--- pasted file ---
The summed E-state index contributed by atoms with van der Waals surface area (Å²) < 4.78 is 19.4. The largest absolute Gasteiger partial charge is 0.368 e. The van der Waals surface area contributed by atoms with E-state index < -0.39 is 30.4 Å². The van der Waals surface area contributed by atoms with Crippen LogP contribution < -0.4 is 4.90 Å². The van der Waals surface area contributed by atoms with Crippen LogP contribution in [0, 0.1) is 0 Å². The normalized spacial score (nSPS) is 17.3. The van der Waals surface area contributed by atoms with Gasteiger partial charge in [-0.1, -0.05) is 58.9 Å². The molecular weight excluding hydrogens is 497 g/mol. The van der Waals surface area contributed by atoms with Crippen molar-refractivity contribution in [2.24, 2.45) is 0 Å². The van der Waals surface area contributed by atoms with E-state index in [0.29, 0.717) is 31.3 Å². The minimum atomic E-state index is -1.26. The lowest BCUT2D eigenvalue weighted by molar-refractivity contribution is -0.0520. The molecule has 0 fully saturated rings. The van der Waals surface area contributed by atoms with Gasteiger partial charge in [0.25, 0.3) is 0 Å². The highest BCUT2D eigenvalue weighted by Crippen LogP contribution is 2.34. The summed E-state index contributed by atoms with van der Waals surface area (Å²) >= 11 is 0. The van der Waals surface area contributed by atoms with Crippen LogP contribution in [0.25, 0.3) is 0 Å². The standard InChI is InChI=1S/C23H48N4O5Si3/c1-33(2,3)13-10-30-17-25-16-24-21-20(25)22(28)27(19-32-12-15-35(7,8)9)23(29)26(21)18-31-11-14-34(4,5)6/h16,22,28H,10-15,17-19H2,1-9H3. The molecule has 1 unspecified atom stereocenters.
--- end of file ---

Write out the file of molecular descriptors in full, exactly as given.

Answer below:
The summed E-state index contributed by atoms with van der Waals surface area (Å²) < 4.78 is 19.4. The largest absolute Gasteiger partial charge is 0.368 e. The van der Waals surface area contributed by atoms with E-state index < -0.39 is 30.4 Å². The van der Waals surface area contributed by atoms with Crippen LogP contribution < -0.4 is 4.90 Å². The van der Waals surface area contributed by atoms with Crippen LogP contribution in [0, 0.1) is 0 Å². The normalized spacial score (nSPS) is 17.3. The van der Waals surface area contributed by atoms with Gasteiger partial charge in [-0.1, -0.05) is 58.9 Å². The molecular weight excluding hydrogens is 497 g/mol. The van der Waals surface area contributed by atoms with Crippen molar-refractivity contribution in [2.24, 2.45) is 0 Å². The van der Waals surface area contributed by atoms with E-state index in [0.29, 0.717) is 31.3 Å². The minimum atomic E-state index is -1.26. The lowest BCUT2D eigenvalue weighted by molar-refractivity contribution is -0.0520. The molecule has 0 fully saturated rings. The van der Waals surface area contributed by atoms with Gasteiger partial charge in [0.25, 0.3) is 0 Å². The highest BCUT2D eigenvalue weighted by Crippen LogP contribution is 2.34. The summed E-state index contributed by atoms with van der Waals surface area (Å²) >= 11 is 0. The van der Waals surface area contributed by atoms with Crippen LogP contribution in [0.25, 0.3) is 0 Å². The standard InChI is InChI=1S/C23H48N4O5Si3/c1-33(2,3)13-10-30-17-25-16-24-21-20(25)22(28)27(19-32-12-15-35(7,8)9)23(29)26(21)18-31-11-14-34(4,5)6/h16,22,28H,10-15,17-19H2,1-9H3. The molecule has 1 unspecified atom stereocenters.